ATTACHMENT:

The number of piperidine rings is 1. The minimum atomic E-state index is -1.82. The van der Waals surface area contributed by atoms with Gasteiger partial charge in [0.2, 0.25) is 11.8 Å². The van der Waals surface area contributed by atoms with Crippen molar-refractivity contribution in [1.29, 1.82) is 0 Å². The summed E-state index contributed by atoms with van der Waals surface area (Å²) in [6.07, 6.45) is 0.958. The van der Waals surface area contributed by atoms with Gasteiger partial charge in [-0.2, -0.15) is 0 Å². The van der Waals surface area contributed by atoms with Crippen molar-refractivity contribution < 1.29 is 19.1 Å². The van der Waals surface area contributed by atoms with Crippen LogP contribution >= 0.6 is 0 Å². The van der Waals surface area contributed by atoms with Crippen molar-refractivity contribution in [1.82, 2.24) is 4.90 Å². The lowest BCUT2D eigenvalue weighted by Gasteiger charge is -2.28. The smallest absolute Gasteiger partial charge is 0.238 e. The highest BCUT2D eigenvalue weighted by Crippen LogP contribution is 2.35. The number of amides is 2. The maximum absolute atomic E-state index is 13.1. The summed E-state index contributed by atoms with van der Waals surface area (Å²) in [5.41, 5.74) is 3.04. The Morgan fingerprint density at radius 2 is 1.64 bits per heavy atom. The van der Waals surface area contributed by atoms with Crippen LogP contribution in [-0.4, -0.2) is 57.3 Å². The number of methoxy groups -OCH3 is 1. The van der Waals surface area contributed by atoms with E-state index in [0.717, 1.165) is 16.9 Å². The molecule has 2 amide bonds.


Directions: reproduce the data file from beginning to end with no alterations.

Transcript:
The number of piperidine rings is 1. The minimum atomic E-state index is -1.82. The van der Waals surface area contributed by atoms with Gasteiger partial charge in [0.2, 0.25) is 11.8 Å². The van der Waals surface area contributed by atoms with Crippen molar-refractivity contribution in [1.29, 1.82) is 0 Å². The summed E-state index contributed by atoms with van der Waals surface area (Å²) in [6.07, 6.45) is 0.958. The van der Waals surface area contributed by atoms with Gasteiger partial charge in [-0.2, -0.15) is 0 Å². The van der Waals surface area contributed by atoms with Crippen molar-refractivity contribution < 1.29 is 19.1 Å². The van der Waals surface area contributed by atoms with Crippen LogP contribution >= 0.6 is 0 Å². The van der Waals surface area contributed by atoms with Crippen molar-refractivity contribution in [1.82, 2.24) is 4.90 Å². The lowest BCUT2D eigenvalue weighted by Gasteiger charge is -2.28. The smallest absolute Gasteiger partial charge is 0.238 e. The highest BCUT2D eigenvalue weighted by Crippen LogP contribution is 2.35. The number of amides is 2. The maximum absolute atomic E-state index is 13.1. The summed E-state index contributed by atoms with van der Waals surface area (Å²) in [5.41, 5.74) is 3.04. The Morgan fingerprint density at radius 2 is 1.64 bits per heavy atom. The van der Waals surface area contributed by atoms with Crippen LogP contribution in [-0.4, -0.2) is 57.3 Å². The number of methoxy groups -OCH3 is 1. The van der Waals surface area contributed by atoms with E-state index in [0.717, 1.165) is 16.9 Å². The molecule has 2 amide bonds.